Donohue v. Stevenson
Case Summary and Full Case Study
From Wikipedia, Donoghue v Stevenson - Wikipedia,  AC 562. (The Advocacy Club made a donation to the Wikimedia Foundation.)
On the evening of Sunday, August 26, 1928, during the Glasgow Trades Holiday, May Donoghue took a train to Paisley, Renfrewshire. In Paisley, she went to the Wellmeadow Café. A friend, who was with her, ordered a pear and ice for herself. As for Donoghue, she asked for a Scotsman ice cream float, a mix of ice cream and ginger beer. The owner of the café, Francis Minchella, brought over a tumbler of ice cream and poured ginger beer on it from a brown and opaque bottle labelled “D. Stevenson, Glen Lane, Paisley”. Although the bottle was labelled as Stevenson’s, … it is possible it did not originally belong to him. Bottles were often reused and in the process occasionally returned to the incorrect manufacturer. Moreover, Stevenson initially claimed he did not issue bottles matching the description provided by Donoghue.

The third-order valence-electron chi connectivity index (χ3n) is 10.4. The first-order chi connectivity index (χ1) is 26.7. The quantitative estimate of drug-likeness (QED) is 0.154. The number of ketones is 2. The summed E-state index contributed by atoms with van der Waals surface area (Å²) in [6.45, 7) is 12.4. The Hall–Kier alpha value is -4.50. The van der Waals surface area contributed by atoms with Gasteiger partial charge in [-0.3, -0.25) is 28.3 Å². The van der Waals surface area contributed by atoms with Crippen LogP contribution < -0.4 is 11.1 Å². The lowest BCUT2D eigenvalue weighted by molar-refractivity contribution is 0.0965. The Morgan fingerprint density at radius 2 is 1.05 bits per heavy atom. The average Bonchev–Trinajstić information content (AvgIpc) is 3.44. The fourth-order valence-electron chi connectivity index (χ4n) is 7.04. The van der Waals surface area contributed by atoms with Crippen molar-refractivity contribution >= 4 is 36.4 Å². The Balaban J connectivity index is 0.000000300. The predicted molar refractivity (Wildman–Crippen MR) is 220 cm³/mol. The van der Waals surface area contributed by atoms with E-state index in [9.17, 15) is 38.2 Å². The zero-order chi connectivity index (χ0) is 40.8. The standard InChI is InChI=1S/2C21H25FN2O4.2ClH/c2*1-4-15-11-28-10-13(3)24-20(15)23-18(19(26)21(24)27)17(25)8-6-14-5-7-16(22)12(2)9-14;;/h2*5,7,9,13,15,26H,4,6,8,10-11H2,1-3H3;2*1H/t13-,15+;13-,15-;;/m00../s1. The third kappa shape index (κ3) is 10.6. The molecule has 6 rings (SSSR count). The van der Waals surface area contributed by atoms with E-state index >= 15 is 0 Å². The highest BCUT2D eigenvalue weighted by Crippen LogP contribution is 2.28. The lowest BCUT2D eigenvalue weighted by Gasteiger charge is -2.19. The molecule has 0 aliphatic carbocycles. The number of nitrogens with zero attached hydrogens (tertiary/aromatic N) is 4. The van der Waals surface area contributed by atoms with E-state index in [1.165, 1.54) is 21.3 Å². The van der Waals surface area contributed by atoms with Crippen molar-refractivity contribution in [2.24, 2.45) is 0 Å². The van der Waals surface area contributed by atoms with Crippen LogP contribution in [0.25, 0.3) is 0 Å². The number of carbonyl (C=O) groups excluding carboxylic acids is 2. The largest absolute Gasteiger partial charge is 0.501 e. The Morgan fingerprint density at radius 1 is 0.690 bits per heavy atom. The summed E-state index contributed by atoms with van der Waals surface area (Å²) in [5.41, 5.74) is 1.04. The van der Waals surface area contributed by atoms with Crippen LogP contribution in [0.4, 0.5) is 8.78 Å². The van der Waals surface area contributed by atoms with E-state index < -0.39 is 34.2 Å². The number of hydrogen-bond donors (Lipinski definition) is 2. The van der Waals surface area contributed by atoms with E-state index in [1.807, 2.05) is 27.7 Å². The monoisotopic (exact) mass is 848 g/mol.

Donoghue drank some of the ice cream float. However, when her friend poured the remaining ginger beer into the tumbler, a decomposed snail also floated out of the bottle. Donoghue claimed that she felt ill from this sight, complaining of abdominal pain. According to her later statements of facts, she was required to consult a doctor on August 29 and was admitted to Glasgow Royal Infirmary for “emergency treatment” on September 16. She was subsequently diagnosed with severe gastroenteritis and shock.
The ginger beer had been manufactured by David Stevenson, who ran a company producing both ginger beer and lemonade at 11 and 12 Glen Lane, Paisley, less than a mile away from the Wellmeadow Café. The contact details for the ginger beer manufacturer were on the bottle label and recorded by Donoghue’s friend.